The government of Tanzania and the World Bank have signed two concessional loan agreements worth $650 million (about Sh1.501 trillion) for the improvement of education and land administration systems.
$500 million will be spent on the ‘Boost Primary Student Learning Project,’ while the remaining amount will go to the Land Tenure Improvement Project (LTIP), according to Permanent Secretary in the Ministry of Finance and Planning, Mr. Emmanuel Tutuba.
Mr. Tutuba said the five-year projects were in line with the Third National Five-Year Development Plan (2021/22–2025/26) that seeks to build a competitive and industrial economy for human development through various interventions.
The interventions include improving and incorporating inclusive teaching and learning environment in the pre-primary and primary level; improving teachers’ competency, and promoting and supporting the use of Information and Communications Technology (ICT) in teaching and learning. Others are surveying and titling of land parcels for investment and human settlement; upgrading and scaling up an integrated land management information system, and promoting the use of ICT in land surveying and titling.
“It is worth noting that the Boost Project intends to improve equitable access to quality learning in pre-primary and primary education in Mainland Tanzania,” Mr. Tutuba noted.
The permanent secretary went on to explain that successful implementation of the project will result in an enormous impact on the education sector including the construction of 12,000 classrooms with their associated facilities.
It would also enhance the rolling-out of ICT packages to 800 hub-schools and/or teacher resource centres, as well as increase the pre-primary and primary gross enrolment ratio.
On the other hand, the LTIP has the objective of strengthening the national land administration system and increasing tenure security in selected areas for both men and women.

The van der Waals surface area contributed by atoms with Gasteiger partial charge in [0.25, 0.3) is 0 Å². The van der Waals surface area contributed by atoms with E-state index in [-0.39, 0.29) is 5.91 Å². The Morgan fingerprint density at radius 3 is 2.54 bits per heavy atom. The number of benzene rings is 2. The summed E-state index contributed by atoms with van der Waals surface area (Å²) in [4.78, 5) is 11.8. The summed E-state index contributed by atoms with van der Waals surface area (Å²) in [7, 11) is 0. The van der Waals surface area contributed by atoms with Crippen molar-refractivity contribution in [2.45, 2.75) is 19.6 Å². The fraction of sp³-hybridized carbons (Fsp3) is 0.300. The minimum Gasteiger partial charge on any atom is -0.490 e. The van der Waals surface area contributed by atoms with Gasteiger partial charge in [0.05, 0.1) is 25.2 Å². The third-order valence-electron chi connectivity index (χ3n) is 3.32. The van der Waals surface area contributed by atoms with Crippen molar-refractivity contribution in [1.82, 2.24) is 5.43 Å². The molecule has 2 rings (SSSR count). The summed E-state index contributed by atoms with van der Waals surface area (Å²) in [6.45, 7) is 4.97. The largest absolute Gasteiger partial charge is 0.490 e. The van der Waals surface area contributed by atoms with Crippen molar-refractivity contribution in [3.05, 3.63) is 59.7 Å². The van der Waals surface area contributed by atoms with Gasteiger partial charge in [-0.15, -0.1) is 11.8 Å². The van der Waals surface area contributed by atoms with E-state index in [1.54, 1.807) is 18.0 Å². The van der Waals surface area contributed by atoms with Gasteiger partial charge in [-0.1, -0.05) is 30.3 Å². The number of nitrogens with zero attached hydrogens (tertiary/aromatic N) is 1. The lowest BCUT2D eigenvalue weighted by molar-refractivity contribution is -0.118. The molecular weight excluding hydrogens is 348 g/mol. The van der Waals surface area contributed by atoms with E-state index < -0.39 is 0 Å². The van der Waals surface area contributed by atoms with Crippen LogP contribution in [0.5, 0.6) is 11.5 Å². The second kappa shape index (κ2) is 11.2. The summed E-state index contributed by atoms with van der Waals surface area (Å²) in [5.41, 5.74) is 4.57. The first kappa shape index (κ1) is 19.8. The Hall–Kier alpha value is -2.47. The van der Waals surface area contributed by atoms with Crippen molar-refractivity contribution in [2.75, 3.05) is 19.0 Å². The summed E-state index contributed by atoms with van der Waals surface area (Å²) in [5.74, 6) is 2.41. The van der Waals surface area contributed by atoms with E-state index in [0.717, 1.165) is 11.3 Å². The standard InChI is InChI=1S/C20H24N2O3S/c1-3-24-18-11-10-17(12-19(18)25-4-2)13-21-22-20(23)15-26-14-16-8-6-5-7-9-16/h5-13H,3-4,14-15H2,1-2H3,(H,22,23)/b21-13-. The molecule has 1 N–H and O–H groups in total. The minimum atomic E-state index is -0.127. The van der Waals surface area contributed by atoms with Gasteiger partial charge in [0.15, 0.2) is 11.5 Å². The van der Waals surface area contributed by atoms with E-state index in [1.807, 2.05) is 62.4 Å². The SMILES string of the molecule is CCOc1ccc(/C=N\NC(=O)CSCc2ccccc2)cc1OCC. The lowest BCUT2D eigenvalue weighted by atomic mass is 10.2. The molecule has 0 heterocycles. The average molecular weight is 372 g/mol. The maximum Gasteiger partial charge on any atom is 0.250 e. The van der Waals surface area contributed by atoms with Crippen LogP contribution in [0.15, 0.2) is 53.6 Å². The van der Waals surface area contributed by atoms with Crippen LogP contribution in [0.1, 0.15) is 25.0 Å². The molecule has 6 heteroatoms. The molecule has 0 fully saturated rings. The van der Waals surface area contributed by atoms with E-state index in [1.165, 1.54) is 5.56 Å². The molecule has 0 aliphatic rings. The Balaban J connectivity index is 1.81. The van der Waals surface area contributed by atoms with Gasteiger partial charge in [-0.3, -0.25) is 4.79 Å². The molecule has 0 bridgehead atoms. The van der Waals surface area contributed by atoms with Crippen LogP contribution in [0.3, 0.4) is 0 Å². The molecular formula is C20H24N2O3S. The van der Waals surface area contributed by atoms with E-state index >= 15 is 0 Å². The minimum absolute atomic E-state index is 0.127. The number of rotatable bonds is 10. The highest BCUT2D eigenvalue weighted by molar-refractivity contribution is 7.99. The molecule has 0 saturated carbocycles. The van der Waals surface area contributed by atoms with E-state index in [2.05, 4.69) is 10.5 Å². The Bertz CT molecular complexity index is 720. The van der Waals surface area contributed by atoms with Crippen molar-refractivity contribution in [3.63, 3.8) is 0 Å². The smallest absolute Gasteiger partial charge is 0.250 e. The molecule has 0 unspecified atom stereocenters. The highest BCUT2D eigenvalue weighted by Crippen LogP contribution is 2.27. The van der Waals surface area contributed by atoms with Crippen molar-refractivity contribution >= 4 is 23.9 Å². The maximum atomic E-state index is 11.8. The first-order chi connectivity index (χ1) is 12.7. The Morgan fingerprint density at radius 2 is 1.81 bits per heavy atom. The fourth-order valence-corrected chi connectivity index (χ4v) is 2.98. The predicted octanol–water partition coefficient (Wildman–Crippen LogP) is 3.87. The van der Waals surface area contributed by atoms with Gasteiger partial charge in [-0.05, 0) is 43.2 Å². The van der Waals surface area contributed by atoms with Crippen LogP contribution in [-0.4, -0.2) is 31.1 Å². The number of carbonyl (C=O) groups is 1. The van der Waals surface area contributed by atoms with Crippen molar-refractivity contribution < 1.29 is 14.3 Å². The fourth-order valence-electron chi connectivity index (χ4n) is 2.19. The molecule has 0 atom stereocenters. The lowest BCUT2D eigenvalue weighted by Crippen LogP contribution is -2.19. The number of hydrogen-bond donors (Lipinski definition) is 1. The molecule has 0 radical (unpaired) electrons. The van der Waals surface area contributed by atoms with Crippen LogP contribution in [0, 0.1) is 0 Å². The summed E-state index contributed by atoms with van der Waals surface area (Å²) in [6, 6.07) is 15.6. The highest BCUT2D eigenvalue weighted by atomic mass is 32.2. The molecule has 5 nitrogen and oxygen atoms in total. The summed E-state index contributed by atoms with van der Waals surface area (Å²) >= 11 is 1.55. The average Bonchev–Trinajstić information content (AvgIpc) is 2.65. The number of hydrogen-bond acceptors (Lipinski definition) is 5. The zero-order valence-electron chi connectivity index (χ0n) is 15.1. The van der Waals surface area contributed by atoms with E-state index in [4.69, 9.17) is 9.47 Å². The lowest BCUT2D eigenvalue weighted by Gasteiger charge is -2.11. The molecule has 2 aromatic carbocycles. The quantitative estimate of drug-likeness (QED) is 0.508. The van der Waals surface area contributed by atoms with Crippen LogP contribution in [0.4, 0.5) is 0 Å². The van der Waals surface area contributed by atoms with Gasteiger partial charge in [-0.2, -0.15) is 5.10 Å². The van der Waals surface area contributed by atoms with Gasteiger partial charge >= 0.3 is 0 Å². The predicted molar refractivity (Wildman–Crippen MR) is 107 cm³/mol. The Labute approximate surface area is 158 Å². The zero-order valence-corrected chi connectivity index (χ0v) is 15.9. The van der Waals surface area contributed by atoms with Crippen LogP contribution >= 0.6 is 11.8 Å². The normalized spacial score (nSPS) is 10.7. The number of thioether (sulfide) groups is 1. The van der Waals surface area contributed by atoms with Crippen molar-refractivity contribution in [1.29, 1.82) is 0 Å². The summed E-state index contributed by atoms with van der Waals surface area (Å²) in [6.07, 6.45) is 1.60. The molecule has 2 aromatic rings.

The project is expected to benefit the country through increased tenure security to 40 selected districts by issuance of Certificates of Customary Right of Occupancy (CCROs), Certificates of Right of Occupancy (CROs), and Residential Licences.
The loans agreements signed yesterday will boost the existing World Bank’s portfolio for national Projects in Tanzania to $6.15 billion.
World Bank country director Mara Warwick said the two projects, whose idea was conceptualized in 2016 by Tanzanian experts, were approved by the World Bank Board of Executive Directors in December 2021.
“The World Bank is committed to improving basic education and strengthening land tenure for all Tanzanians. We are proud to be supporting Tanzania in these important programmes,” Ms. Warwick explained.
She also said that the Boost Project would help to directly address constraints in the education sector by making Tanzania primary schools safer, more inclusive, and child-friendly.
Over 12 million children in Mainland Tanzania were expected to benefit from it.
On the other hand, she said, the LTIP would increase tenure security for at least two million landholders, users, and their families.